Stars Over Eden logo with “(5) Stars” text.

Frequency asked questions about this tutorial's topic

(Q) The stars I make on the ceiling with the syringe don’t look round. Why not?


(A) Don’t expect each star to be a perfect circle. The stars sometimes get a minor oval shape due to slight shaking of the hand when using the syringe. These small deviations from perfection are not noticeable at all when you view the mural stars from a further distance.

That being said, you can make your stars more close to perfect circles by not touching the tip of the syringe to the ceiling when you make the stars. Push the plunger until a bead of paint appears at the tip of the syringe. Only the bead of paint (not the tip of the syringe itself) should touch the ceiling. And remember that the bead of paint should only very lightly “kiss” the ceiling and that after touching the bead to the ceiling, pull the syringe straight downward, not at an angle.

Star burst image.

(Q) I was wondering if the color of the ceiling would effect the brightest of stars? Our ceiling right now is painted a sky blue and we were wondering if it would be better to paint it white or leave it alone. Any advice would be appreciated.

-Philip P.


(A) Hello, Philip. All the ceilings I have worked with were white (or at least very near white) so I don't know exactly how your blue ceiling will affect the brightness of the mural. But making an educated guess, I think the brightness of the stars will not be affected at all. Their paint is thick
enough that little if any of the ceiling behind them shows through.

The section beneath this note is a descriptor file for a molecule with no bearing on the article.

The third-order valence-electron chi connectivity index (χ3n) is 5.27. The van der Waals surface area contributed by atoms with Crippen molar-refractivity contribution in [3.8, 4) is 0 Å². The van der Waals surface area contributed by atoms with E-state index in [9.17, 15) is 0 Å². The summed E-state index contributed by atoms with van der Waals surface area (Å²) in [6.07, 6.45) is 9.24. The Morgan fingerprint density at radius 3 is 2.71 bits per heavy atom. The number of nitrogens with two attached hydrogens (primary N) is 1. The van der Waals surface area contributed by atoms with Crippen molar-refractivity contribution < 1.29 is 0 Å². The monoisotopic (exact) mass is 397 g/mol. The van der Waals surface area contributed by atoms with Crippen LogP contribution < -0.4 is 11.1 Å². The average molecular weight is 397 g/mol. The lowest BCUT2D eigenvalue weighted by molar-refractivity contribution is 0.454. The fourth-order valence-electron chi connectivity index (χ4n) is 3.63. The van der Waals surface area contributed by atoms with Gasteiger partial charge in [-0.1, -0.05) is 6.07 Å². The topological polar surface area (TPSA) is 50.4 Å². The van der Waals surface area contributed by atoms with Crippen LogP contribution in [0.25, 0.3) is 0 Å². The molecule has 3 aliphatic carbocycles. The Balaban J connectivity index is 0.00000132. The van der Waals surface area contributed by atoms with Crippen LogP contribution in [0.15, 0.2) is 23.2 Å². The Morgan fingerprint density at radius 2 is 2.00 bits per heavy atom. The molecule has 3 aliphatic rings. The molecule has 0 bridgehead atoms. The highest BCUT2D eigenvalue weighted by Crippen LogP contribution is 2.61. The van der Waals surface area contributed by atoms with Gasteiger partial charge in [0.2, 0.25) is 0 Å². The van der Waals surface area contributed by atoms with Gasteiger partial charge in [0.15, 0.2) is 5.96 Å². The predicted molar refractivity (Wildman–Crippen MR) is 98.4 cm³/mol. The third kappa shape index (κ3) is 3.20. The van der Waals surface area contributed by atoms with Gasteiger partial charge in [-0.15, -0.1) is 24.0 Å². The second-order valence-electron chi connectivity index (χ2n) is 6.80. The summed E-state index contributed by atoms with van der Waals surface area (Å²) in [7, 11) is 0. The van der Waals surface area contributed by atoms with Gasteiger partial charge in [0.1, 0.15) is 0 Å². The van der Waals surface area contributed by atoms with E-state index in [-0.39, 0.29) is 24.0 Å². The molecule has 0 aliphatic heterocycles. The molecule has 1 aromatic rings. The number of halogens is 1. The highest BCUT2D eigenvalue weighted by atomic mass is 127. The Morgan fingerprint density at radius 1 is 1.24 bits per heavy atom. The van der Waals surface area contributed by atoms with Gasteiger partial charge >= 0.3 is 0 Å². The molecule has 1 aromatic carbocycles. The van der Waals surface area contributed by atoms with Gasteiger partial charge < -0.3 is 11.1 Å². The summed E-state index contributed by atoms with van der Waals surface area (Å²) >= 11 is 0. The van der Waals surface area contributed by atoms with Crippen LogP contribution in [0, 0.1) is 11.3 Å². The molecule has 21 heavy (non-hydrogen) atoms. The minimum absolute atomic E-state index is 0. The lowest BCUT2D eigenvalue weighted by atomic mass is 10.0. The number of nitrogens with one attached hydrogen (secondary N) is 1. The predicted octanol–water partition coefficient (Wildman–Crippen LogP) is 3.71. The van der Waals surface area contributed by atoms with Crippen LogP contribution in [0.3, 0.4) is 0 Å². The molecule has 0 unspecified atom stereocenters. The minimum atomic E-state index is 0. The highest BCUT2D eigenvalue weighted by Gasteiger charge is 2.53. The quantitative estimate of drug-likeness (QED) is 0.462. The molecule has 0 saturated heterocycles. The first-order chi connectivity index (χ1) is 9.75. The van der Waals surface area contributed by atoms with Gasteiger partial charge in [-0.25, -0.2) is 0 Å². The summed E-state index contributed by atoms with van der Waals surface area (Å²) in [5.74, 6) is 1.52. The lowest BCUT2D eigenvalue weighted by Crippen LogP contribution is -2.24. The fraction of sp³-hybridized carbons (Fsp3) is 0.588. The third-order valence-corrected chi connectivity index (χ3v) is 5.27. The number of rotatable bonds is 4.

The milky way, however, might be more of a concern. Since the milky way is applied by splatter painting with a stiff bristle brush, the glow paint ends up much more thinly spread out than the paint of the stars. This might cause a slight dimming of the milky way, but I believe simply applying more paint to the milky way ought to compensate for the problem.

Lastly, don't forget that in the light the glow paint is white in color. This means that during the day the stars will be visible as white dots on your blue ceiling.

Best of luck on your mural. Please let me know how it turns out.

Take care,


Star burst image.

(Q) In the video, you mention the “printable area” of the Microsoft Word document. What is the “printable area”?


(A) When a large image (such as the star map image) is inserted into a Microsoft Word document, Word initially scales the image down so as to fit between the margin spaces of the page. The area between the margins is the “printable area” because nothing outside the margins can be printed. When you scale up the star map, however, Word does show parts of the image extending into the margins. These areas of the map will not be printed.

You can see the printable and non-printable area on your Word document by looking at the rulers on the edges of the document. Areas of the document bounded by white rulers are in the printable area. Areas of the document bounded by blue rulers are in the non-printable area.

Star burst image.

(Return to Home Page)